God Bless

[quote="anp1215, post:7, topic:269294"]
Why "ow?" I don't follow what you are trying to say. That a Catholic, rather than following the Catholic teachings on marriage, should convert to his/her divorced girlfriend/boyfriend's Protestant religion and marry in their church?

I don't know the details of either of Newt Gingrich's two previous marriage, neither do you, neither does anyone here, that is confidential information between him, the marriage tribunal, and God.

Race and creed has nothing to do with the Catholic teachings on marriage.

If a young person (or any person) leaves the Church because it's "too rigid to follow," the problem lies with the person and/or his/her catechesis, not with the Church.

[/quote]

Either the CC changes or it will continue to lose any number of young and old (Jesus Christ) Christian believing peoples, including searching converts...it is time to change with the future...you see, my Ow! says you are too rigid and I'll tell you why...

I have an Aunt (very old Spanish/Mexican heritage) who had to divorce because her Catholic husband cheated and kept a mistress, for many years and she never knew until he left her one day. She was placed through many changes from our family, and the CC, because of his cheating...both were unfair and wrong, however, our family rallied to her because she has always been a Daughter of GOD...truly a gentle, loving angel of mercy, involved in many charities, prays every morning, noon and night, prays before driving, prays for friends and family, would give you the blouse on her back...you know what I mean...

I was astounded that the CC would treat her so badly, no Eucharist, no confessions, no masses...how could anyone ever imagine, much less voice, that GOD would forsake her?

The future is and has changed whereby all races, religious creeds (True believers in Christ, be they, Protestant, Baptist, the 122 Catholic offshoot Churchs, with their little schisms as creed of this, creed to that or we believe this and you believe that, Evangelists, Mormons, LDS, etc.)...All of the Christian believing Churches and even those who believe in GOD and are not Christian, have been raised to their parents religions...they are all looking for love and marriage, someone to raise a family with...I am saying everyone is intermingling with everyone's religions and races and when that decision to what religion they will choose to marry under and raise their families under, will become both of their decisions.

Why would you imagine that a Protestant woman in love could not ask her Catholic man to convert to her religion? I'm sure it happens everyday! What of an Evangelist converting a Catholic or a Baptist converting a Catholic.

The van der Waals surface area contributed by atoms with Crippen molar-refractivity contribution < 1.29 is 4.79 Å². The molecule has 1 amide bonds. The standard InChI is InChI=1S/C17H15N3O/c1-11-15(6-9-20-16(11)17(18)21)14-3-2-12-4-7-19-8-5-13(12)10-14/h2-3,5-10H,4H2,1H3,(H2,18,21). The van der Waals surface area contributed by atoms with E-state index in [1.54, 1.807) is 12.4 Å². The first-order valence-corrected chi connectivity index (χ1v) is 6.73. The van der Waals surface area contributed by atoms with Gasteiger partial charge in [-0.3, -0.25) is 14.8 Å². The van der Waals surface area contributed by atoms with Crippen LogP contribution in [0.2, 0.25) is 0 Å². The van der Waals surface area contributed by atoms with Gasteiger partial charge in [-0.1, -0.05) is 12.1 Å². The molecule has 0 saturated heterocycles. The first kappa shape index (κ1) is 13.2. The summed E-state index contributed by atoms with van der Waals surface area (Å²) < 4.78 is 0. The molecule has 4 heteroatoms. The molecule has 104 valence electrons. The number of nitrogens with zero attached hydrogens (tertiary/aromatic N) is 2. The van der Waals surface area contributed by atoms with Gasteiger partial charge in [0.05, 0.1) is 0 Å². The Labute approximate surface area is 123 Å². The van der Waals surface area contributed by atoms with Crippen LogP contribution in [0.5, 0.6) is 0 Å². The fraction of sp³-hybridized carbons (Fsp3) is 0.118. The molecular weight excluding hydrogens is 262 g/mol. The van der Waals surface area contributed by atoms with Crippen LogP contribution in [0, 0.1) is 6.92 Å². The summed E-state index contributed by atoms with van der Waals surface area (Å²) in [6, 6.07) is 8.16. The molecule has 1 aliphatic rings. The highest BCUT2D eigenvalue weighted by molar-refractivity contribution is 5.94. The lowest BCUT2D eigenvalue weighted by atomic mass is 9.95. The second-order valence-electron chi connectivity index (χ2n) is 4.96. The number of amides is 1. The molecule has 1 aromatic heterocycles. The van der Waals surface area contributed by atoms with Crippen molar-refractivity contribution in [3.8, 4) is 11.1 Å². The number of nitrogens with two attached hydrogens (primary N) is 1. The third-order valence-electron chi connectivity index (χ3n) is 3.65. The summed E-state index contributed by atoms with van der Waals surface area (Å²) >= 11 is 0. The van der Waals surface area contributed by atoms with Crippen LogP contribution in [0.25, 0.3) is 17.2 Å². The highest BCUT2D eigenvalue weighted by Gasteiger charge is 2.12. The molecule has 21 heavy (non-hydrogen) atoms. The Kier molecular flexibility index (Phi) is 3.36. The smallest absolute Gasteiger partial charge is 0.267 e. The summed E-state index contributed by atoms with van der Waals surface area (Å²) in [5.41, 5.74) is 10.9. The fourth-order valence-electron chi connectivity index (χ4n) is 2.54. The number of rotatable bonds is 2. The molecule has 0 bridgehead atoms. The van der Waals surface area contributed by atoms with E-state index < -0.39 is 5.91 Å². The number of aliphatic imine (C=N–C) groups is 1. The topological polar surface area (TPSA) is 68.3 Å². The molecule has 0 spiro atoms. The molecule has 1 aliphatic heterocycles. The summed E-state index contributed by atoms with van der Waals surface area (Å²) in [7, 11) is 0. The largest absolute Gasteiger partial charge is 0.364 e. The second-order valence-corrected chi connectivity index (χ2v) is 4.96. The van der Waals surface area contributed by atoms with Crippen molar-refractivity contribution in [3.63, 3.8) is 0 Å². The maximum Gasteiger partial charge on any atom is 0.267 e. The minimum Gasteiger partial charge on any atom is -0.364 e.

My point is that when one is in love, partners compromise to become a family and since, in this possible case, a Catholic and Protestant, whom both believe in Our Lord Jesus Christ, with some differences...ALL believe in the same GOD. Bottom line, belief in GOD is the most important event to bring any two people together...how and with what religion they decide to choose, in the end, for whatever reason...means they both believe with the same faith, in GOD.

How they choose their Church by its dogmas, its doctrines, its creeds (correct belief), its mass, its Saints, etc., will be their choice...the days of you have to do it our way or the highway, will no longer work...some will choose the highway, but it will be to the Protestant or Baptist, or Evangelists Church, right across the street!

Regarding Newt, please...everyone knows he cheated and married his mistresses. I'm astounded he converted to become a Catholic, but, in this the CC will find some of its parisheners are angry, disappointed and confused. Another notch for the CC, similar to playing merry-go-round with pedifile priests, something which will never be forgotten...I know, I know...

[quote="LayingHands, post:11, topic:269294"]
I was astounded that the CC would treat her so badly, no Eucharist, no confessions, no masses...how could anyone ever imagine, much less voice, that GOD would forsake her?

[/quote]

There must be something else that you are not telling us. A person who is abandoned by his/her spouse remains a Catholic in good standing with the Church, and is fully entitled to participate in the Sacramental and social life of the Church. The person is, however, still considered married, and thus is not free to marry another unless the Church first finds that the original marriage was defective in some way (ie, an annulment).

Unless your aunt subsequently married another person, without first obtaining an annulment (which would seem trivial, under the circumstances), your story is difficult to understand.

The Catholic Church does not view marriage as a civil contract, or something that the bride and groom define what it means. The Church defines marriage as a Sacrament, recognized by God - regardless of what the bride and groom might think, or their parents, or the legal system, or society, or you or I might think. Sacramental marriage is done according to God's rule. And Our Lord Jesus Christ has told us, "What God has joined together, let no man put asunder."